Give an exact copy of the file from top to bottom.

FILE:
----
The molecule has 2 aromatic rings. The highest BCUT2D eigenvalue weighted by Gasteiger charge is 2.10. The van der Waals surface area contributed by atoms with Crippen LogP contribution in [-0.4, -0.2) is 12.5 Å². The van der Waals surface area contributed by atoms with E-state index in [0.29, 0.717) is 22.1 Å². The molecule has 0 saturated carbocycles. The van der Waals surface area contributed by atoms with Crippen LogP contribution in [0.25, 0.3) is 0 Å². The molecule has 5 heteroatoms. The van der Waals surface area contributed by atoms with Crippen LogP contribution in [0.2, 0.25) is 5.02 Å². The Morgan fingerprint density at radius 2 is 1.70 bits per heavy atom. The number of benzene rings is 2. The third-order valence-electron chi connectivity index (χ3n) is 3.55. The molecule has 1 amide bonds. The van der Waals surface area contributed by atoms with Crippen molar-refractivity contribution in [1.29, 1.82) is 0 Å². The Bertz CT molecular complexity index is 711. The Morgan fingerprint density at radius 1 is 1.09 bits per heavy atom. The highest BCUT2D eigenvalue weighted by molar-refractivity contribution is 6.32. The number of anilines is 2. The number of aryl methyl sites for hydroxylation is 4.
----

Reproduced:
The molecule has 2 aromatic rings. The highest BCUT2D eigenvalue weighted by Gasteiger charge is 2.10. The van der Waals surface area contributed by atoms with Crippen LogP contribution in [-0.4, -0.2) is 12.5 Å². The van der Waals surface area contributed by atoms with E-state index in [0.29, 0.717) is 22.1 Å². The molecule has 0 saturated carbocycles. The van der Waals surface area contributed by atoms with Crippen LogP contribution in [0.25, 0.3) is 0 Å². The molecule has 5 heteroatoms. The van der Waals surface area contributed by atoms with Crippen LogP contribution in [0.2, 0.25) is 5.02 Å². The Morgan fingerprint density at radius 2 is 1.70 bits per heavy atom. The number of benzene rings is 2. The third-order valence-electron chi connectivity index (χ3n) is 3.55. The molecule has 1 amide bonds. The van der Waals surface area contributed by atoms with Crippen molar-refractivity contribution in [1.29, 1.82) is 0 Å². The Bertz CT molecular complexity index is 711. The Morgan fingerprint density at radius 1 is 1.09 bits per heavy atom. The highest BCUT2D eigenvalue weighted by molar-refractivity contribution is 6.32. The number of anilines is 2. The number of aryl methyl sites for hydroxylation is 4.